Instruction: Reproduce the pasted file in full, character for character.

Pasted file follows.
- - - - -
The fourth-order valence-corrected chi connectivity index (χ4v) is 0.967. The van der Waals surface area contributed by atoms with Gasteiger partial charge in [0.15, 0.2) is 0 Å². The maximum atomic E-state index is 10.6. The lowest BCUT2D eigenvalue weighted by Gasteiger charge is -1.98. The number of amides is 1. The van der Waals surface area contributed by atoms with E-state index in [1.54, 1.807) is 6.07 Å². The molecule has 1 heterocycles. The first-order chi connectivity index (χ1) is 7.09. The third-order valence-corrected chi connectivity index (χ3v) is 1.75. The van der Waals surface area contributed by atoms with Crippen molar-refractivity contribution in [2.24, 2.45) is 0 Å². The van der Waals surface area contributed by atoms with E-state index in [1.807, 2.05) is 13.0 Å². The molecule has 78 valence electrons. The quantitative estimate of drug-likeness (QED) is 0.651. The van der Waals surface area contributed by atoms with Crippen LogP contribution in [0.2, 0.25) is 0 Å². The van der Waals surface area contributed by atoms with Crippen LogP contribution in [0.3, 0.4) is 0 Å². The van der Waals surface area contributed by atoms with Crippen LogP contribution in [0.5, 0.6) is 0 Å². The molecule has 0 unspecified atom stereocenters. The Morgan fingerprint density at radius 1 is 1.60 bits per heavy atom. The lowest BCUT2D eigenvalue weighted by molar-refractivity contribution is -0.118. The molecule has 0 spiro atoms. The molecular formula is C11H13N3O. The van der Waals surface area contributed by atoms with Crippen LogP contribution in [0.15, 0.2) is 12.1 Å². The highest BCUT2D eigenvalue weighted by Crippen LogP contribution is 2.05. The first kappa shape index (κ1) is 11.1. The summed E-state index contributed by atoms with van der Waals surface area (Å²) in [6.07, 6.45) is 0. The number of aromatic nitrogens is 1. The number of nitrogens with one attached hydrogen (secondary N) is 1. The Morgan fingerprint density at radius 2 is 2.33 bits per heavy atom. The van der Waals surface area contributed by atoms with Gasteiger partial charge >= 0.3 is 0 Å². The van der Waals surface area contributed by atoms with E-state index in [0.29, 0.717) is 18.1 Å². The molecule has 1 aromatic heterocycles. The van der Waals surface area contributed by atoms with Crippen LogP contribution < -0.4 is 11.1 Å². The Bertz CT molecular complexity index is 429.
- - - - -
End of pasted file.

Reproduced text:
The fourth-order valence-corrected chi connectivity index (χ4v) is 0.967. The van der Waals surface area contributed by atoms with Gasteiger partial charge in [0.15, 0.2) is 0 Å². The maximum atomic E-state index is 10.6. The lowest BCUT2D eigenvalue weighted by Gasteiger charge is -1.98. The number of amides is 1. The van der Waals surface area contributed by atoms with E-state index in [1.54, 1.807) is 6.07 Å². The molecule has 1 heterocycles. The first-order chi connectivity index (χ1) is 7.09. The third-order valence-corrected chi connectivity index (χ3v) is 1.75. The van der Waals surface area contributed by atoms with Crippen molar-refractivity contribution in [2.24, 2.45) is 0 Å². The van der Waals surface area contributed by atoms with E-state index in [1.807, 2.05) is 13.0 Å². The molecule has 78 valence electrons. The quantitative estimate of drug-likeness (QED) is 0.651. The van der Waals surface area contributed by atoms with Crippen LogP contribution in [0.2, 0.25) is 0 Å². The van der Waals surface area contributed by atoms with Crippen LogP contribution in [0.3, 0.4) is 0 Å². The van der Waals surface area contributed by atoms with Crippen LogP contribution in [0.5, 0.6) is 0 Å². The molecule has 0 unspecified atom stereocenters. The Morgan fingerprint density at radius 1 is 1.60 bits per heavy atom. The lowest BCUT2D eigenvalue weighted by molar-refractivity contribution is -0.118. The molecule has 0 spiro atoms. The molecular formula is C11H13N3O. The van der Waals surface area contributed by atoms with Crippen LogP contribution in [0.15, 0.2) is 12.1 Å². The highest BCUT2D eigenvalue weighted by Crippen LogP contribution is 2.05. The first kappa shape index (κ1) is 11.1. The summed E-state index contributed by atoms with van der Waals surface area (Å²) in [6.07, 6.45) is 0. The number of aromatic nitrogens is 1. The number of nitrogens with one attached hydrogen (secondary N) is 1. The Morgan fingerprint density at radius 2 is 2.33 bits per heavy atom. The van der Waals surface area contributed by atoms with Gasteiger partial charge >= 0.3 is 0 Å². The van der Waals surface area contributed by atoms with E-state index in [0.29, 0.717) is 18.1 Å². The molecule has 1 aromatic heterocycles. The van der Waals surface area contributed by atoms with Crippen LogP contribution < -0.4 is 11.1 Å². The Bertz CT molecular complexity index is 429.